Washington, D.C., is an exciting city for bike commuters. Every day we get to navigate our way through cars, potholes, pedestrians, and tourists(who are often also pedestrians). That sounds like lots of other big cities, I suppose. But in Washington, D.C., another aspect distinguishes our commute. Motorcades! Continue reading “D.C. Commuting: The Motorcade”

Bikes to Like: Gary D.’s Independent Fabrication

This week I’m featuring a PBP-bound bicycle, Gary’s Independent. This bike gets in a lot of long rides with Gary, as he is fond of keeping an active brevet and permanents schedule. Gary seems to really enjoy the ride of his Independent and he makes sure it gets lots of TLC at College Park Bicycles (where Felkerino and I frequently see Gary’s bike) so I decided to ask him to tell me more about what it is that makes his bike so special.

Gary and the Independent on the 2010 Civil War 200K

1. What kind of bike do you have?

Independent Fabrication Factory Lightweight Continue reading “Bikes to Like: Gary D.’s Independent Fabrication”

Big Bicycling, a Farm, and a PBP Party

This weekend Felkerino and I met up with our friend Alec for a final ride on the tandem before the big trip to Paris. For a nice change of pace, the day started out sunny with temps in the 80s. It was a well-timed reward for all the hot long days in the saddle this summer.

It was a great day to be a bike rider. Such a great day that nobody was in a hurry for the ride to end. Good thing, since we ultimately ended up taking just under 14 hours to ride 106 miles. No, this was definitely not a brevet.

Our posse headed out from home and first got in a lap on Hains Point. Why? Because it’s there and it seemed like a good idea at the time. One lap did us in, though. It was too hard on our self-esteem to be continuously passed by all the roadies :(.

We decided to meander down MacArthur Boulevard to grab coffee and a treat. A little caffeine and sugar made me feel better about losing the Hains Point Championship. Continue reading “Big Bicycling, a Farm, and a PBP Party”

Bikes to Like: Lowell and Cheri’s Santana Sovereign

Last year I watched as Lowell and Cheri completed a Super Randonneur series on their beautiful Santana tandem. It was pretty cool to see, as Cheri had recently started randonneuring, and not only completed an SR series, but went on to complete an R-12, too! Their Santana always looks so good, that I just had to ask Lowell to tell me more about it. Lowell responded:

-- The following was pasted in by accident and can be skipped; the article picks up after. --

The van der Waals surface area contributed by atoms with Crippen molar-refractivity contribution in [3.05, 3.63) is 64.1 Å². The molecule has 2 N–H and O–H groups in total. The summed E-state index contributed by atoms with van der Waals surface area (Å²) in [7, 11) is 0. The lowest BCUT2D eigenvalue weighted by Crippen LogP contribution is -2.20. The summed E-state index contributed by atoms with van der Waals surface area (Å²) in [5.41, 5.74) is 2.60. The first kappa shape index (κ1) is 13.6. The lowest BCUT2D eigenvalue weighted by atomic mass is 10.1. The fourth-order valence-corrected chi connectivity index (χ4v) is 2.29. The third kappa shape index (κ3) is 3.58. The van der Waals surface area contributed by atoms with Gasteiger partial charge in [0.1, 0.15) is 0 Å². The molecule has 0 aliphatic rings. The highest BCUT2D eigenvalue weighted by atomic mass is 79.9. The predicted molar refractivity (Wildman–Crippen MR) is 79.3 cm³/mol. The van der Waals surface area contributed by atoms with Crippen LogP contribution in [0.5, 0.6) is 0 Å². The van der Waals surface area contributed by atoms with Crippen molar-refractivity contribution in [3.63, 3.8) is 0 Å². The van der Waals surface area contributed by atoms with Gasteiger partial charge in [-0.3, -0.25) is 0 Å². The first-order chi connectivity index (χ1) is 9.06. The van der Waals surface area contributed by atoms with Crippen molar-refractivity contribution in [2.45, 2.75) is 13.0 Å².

Asking a randonneur about their bike is probably considered a tactical blunder, similar to asking grandparents about their grandkids– you’re going to get more information than you really needed, or wanted. So, with that in mind…

1. What kind of bike do you have?

We have a 1987 Santana Sovereign. It was purchased new at the Two Wheel Transit Authority bike shop in Huntington Beach, CA. There weren’t a lot of commercially available, quality tandems back in those days. Santana was really about it, unless you wanted custom.

Continue reading “Bikes to Like: Lowell and Cheri’s Santana Sovereign”

My Reward for PBP Training: Little Package Cycling Caps

With Paris-Brest-Paris quickly approaching and the bulk of our training in the books, I decided to reward myself with a new cycling cap. Where did I turn for the perfect cap? Why, Little Package, of course!

I learned about Little Package via one of my cycling friends. After seeing his fancy cap, I decided I had to have one, too. I now have a small collection of Little Package cycling caps and I’m quite proud of each of them. Continue reading “My Reward for PBP Training: Little Package Cycling Caps”

Randonneur Recruiting: the National Parks Passport Book

Recently I went to the Randonneurs USA (RUSA) website to take a peek at the most recent membership information. According to their data, RUSA currently has 2,848 active members.

To my mind, 2,848 is not a large membership given our nation’s current population. Also, the number of women compared to men is quite disproportionate. What can be done to recruit new randonneurs?

I’ve stumbled upon a brilliant idea that I’m certain will help grow the randonneuring population as well as the randonneurs of tomorrow. It’s the National Park Service Passport. Continue reading “Randonneur Recruiting: the National Parks Passport Book”